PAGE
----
Unfortunately, this is not the case. When I was going through Uni, the instructors for the computer-related classes (programming for instance) barely had a cursory knowledge of the subject. In the case of one particular programming teacher, they spent the summer prior learning the language.... At least the hardware instructor understood hardware. Problem is, they knew crap about software and couldn't figure out why his corrupt Windows user profile (well, corrupt user registry in his profile) was causing his machine to do the whole log-in-but-immediately-get-logged-out issue..... Unfortunately, those most qualified to "pass on knowledge to the next generation" are working other jobs making boatloads more than the pittance given to teachers. Once in a great while you'll find a technical-genius gem of an instructor who loves to teach more than he loves a decent paycheck. Those are the ones that deserve awards and recognition.
/grammer nazi, since it's the only academia-like icon available....
This needs a protest group and I already have the catchy chant all worked out.
What do we want?
Faster hardcore prawno!
When do we want it...uurgghe ....Never mind!
I'll get me coat....it's the grubby mac over there
was a group meeting, would anyone come?
Was round ex's the other day, and she was complaining how bad her ISP was, and that they got a really terrible connection, and Virgin were rubbish etc.
Then, after a couple of minutes at the PC I pointed out the problem was her Wifi connection dropping out completely and probably not the ISP at all.
Didn't have time to check it, but I expect she is on a crowded channel. Which she had never even heard of being a problem.
Remember, there are reg readers, and normal people.
She is "normal"?
... why it didn't worked!
My understanding is that 5Ghz isn't so hot through solid objects like brick walls - anyone done any testing on this? Given I can see 20+ SSIDs from my London mid-terrace on a good day, all on 2.4Ghz, there's an argument for moving frequency - but not if I can't get through the walls...
If you're talking solid concrete walls then neither is going to be noticeably better/worse.
If its bricks then 5GHz should be better as the the bricks will contain some water content which absorbs more of the 2.4GHz signal.
What's worth noting is that you're permitted to transmit at 3-9dB greater ERP as free space losses @ 5GHz are higher than at 2.4GHz. Should make a nice difference in the average UK house - although it won't last as adoption rates increase.
Personally I'd just bite the bullet and wire up the rooms in your house with CAT5e or CAT6 (if you're decent at terminating wiring). Don't bother with the rooms where the wiring would be too exposed/messy - use a dual-band 2.4/5GHz AP there if you're starting from scratch.
This article should be put into an urban myth website.
How can you come up with reliable statistics on this? The issue is more to do with the environment that the technology is applied to as opposed to the technology itself.
WiFi is not the issue, it's people's homes, neighbours Wifi signals interfering whewther it's a terraced flat, or a large block of apartments with different levels.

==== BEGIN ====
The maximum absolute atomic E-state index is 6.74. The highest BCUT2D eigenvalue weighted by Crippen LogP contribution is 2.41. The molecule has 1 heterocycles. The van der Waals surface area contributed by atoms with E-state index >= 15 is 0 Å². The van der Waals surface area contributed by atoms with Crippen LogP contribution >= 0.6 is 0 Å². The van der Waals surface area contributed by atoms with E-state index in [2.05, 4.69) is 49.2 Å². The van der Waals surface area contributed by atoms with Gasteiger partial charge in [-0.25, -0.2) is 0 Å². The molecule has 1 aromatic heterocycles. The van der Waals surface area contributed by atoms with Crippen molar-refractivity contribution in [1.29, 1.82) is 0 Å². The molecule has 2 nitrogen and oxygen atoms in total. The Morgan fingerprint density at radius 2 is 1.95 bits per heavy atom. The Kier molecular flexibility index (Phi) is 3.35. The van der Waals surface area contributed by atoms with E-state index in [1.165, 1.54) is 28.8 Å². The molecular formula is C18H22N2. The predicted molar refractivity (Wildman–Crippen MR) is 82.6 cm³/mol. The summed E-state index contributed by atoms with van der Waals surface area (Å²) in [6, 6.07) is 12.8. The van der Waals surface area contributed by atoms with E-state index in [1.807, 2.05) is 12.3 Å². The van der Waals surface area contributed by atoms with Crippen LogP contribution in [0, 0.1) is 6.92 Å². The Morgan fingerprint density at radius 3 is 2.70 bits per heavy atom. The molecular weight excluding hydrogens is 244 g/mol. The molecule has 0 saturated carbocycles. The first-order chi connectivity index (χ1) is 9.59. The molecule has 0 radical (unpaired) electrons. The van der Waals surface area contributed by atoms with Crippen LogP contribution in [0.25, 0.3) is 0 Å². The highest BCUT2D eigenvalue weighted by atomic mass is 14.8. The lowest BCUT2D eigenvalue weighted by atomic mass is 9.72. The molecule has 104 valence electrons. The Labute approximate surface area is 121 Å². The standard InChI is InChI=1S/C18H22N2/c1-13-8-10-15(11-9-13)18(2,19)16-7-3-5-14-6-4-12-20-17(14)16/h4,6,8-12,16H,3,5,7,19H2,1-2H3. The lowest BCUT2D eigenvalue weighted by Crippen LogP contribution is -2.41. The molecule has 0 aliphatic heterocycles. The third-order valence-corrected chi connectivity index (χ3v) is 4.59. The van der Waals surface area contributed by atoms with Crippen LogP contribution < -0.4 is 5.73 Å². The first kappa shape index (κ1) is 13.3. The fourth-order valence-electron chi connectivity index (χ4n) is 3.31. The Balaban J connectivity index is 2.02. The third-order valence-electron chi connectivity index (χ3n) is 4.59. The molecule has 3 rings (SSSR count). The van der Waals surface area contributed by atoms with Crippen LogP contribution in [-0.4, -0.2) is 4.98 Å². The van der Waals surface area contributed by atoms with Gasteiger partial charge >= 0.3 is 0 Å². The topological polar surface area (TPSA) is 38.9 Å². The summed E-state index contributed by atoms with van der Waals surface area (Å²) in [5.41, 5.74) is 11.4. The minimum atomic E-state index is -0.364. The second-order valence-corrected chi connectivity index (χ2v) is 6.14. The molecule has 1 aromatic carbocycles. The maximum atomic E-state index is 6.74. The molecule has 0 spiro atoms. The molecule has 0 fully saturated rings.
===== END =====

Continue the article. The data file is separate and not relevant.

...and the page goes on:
...as we have a HomePlugAV (200Mbps) network around the house for anything which really needs the speed. Only my netbook and our smartphones use WiFi at home, and they don't generally need a cookin' connection...
Still, seems a bit of a "well, duh" story, but then it would to this audience, wouldn't it?
(mine's the coat with the asbestos lining, in case the radio hams read this and spot the HomePlug reference...)
As mentioned above, it is an environment problem.
Using wireless G at 54Meg, I get a throughput from my VDSL (50Mbps) net connection of around 22Mbps, so in this case yes, it is slower. With wired ethernet I can at off peak times get the full wack 50Mbps!. If I use wireless N I can also get the full wack 50Mbps.
I have changed the channel on the Wifi, as I live in a building in the 'innenhof', a building in the middle of a square inside an outer block of apartments, so many other AP's visible.
It is fantastic broadband though, off peak I have downloaded Ubuntu live CD's in 2 minutes.
.... there was an advice label on the boxes of the last two wireless routers I have bought stating that wireless connection could be slower than a direct cabled connection.
I'd love to know who approved the funding for that research. What a mug!
Been there, seen it, done it, thrown the kit away.
Nice empty 5Ghz band around here and there's a reason for that. Something stomps across the entire band with big spiky boots on a regular basis, knocking out all the connections. For added fun, while various manufacturer's Wireless-N kit seems to play nice in 2.4Ghz, interoperation is lucky lotto time once you get into the wonderful world of 5Ghz. I found that out the hard way.
At least in the congested (and it is here, as 1-4 are unusable for a similar and unknown reason) 2.4Ghz band, I can get a solid signal with a consistant and measurable 140Mb/s throughput. This also works between floors of the house, something else that the 5Ghz kit couldn't do to save its life.
Have you forgotten the first rule of 5GHz club?
I live in the US. Even with a 30% drop in the connection speed of my g wireless I'm still almost twice as fast as the fastest ISP connection I'm willing to pay for, $40/month.
There is a little app on my phone that can display all the WiFi channels and their signal strengths. Sometimes when I am out in town having a meal, I fire it up to see what is around. I'll tell you what is around. There is one smart guy with the world to himself on channel 1. Then there is everybody else, bang smack in the middle of the band, all on top of each other. I'd guess there are seven to nine APs, but it is hard to read.
The app is "Wifi Analyser", I'd recommend anybody with an Android phone to try it to find a nice quiet channel you can call your own, instead of you router's default setting of "let's hog the middle lane".
That's the bottom line. I run Ethernet or Ethernet over mains. I threw the wireless stuff out long since Ethernet must be at least 50% faster and sustained. I have a wireless laptop but even that gets plugged into wired when I want to download/update software etc. My sky router won't transmit enough wireless to even connect between floors. I did have a conversation with a lady from sky about channels which was one of those wasted moments I'll live to regret.